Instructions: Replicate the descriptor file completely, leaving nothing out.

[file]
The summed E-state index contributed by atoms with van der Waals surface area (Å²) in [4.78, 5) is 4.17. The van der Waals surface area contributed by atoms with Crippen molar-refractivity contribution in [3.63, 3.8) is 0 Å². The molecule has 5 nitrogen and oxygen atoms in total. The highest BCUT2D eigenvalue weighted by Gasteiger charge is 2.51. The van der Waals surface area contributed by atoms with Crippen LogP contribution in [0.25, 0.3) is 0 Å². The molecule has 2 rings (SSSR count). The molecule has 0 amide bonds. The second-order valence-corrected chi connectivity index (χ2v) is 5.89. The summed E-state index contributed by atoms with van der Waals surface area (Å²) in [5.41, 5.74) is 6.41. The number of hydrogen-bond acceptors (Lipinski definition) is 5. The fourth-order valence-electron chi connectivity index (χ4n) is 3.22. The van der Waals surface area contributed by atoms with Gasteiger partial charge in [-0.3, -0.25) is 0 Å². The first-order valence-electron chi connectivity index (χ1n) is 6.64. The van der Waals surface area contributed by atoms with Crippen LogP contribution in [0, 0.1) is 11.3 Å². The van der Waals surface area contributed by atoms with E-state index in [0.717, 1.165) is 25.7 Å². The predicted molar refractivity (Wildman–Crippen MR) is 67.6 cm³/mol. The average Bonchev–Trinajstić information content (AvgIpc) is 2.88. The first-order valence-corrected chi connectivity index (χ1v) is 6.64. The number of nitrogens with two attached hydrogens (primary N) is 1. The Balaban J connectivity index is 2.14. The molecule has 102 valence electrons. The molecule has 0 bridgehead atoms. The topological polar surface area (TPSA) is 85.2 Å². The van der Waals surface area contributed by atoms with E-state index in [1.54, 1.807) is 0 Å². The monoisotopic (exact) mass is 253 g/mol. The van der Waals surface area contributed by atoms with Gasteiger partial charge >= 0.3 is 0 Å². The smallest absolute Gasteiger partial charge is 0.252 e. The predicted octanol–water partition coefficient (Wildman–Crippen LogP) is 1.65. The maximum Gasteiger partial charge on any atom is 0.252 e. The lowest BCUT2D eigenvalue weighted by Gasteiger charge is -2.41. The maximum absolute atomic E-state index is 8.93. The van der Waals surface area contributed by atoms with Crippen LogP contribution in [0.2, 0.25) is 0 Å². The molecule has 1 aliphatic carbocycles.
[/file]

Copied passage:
The summed E-state index contributed by atoms with van der Waals surface area (Å²) in [4.78, 5) is 4.17. The van der Waals surface area contributed by atoms with Crippen molar-refractivity contribution in [3.63, 3.8) is 0 Å². The molecule has 5 nitrogen and oxygen atoms in total. The highest BCUT2D eigenvalue weighted by Gasteiger charge is 2.51. The van der Waals surface area contributed by atoms with Crippen LogP contribution in [0.25, 0.3) is 0 Å². The molecule has 2 rings (SSSR count). The molecule has 0 amide bonds. The second-order valence-corrected chi connectivity index (χ2v) is 5.89. The summed E-state index contributed by atoms with van der Waals surface area (Å²) in [5.41, 5.74) is 6.41. The number of hydrogen-bond acceptors (Lipinski definition) is 5. The fourth-order valence-electron chi connectivity index (χ4n) is 3.22. The van der Waals surface area contributed by atoms with Gasteiger partial charge in [-0.3, -0.25) is 0 Å². The first-order valence-electron chi connectivity index (χ1n) is 6.64. The van der Waals surface area contributed by atoms with Crippen LogP contribution in [0, 0.1) is 11.3 Å². The van der Waals surface area contributed by atoms with E-state index in [0.717, 1.165) is 25.7 Å². The predicted molar refractivity (Wildman–Crippen MR) is 67.6 cm³/mol. The average Bonchev–Trinajstić information content (AvgIpc) is 2.88. The first-order valence-corrected chi connectivity index (χ1v) is 6.64. The number of nitrogens with two attached hydrogens (primary N) is 1. The Balaban J connectivity index is 2.14. The molecule has 102 valence electrons. The molecule has 0 bridgehead atoms. The topological polar surface area (TPSA) is 85.2 Å². The van der Waals surface area contributed by atoms with E-state index in [1.54, 1.807) is 0 Å². The monoisotopic (exact) mass is 253 g/mol. The van der Waals surface area contributed by atoms with Gasteiger partial charge >= 0.3 is 0 Å². The smallest absolute Gasteiger partial charge is 0.252 e. The predicted octanol–water partition coefficient (Wildman–Crippen LogP) is 1.65. The maximum Gasteiger partial charge on any atom is 0.252 e. The lowest BCUT2D eigenvalue weighted by Gasteiger charge is -2.41. The maximum absolute atomic E-state index is 8.93. The van der Waals surface area contributed by atoms with Crippen LogP contribution in [0.2, 0.25) is 0 Å². The molecule has 1 aliphatic carbocycles.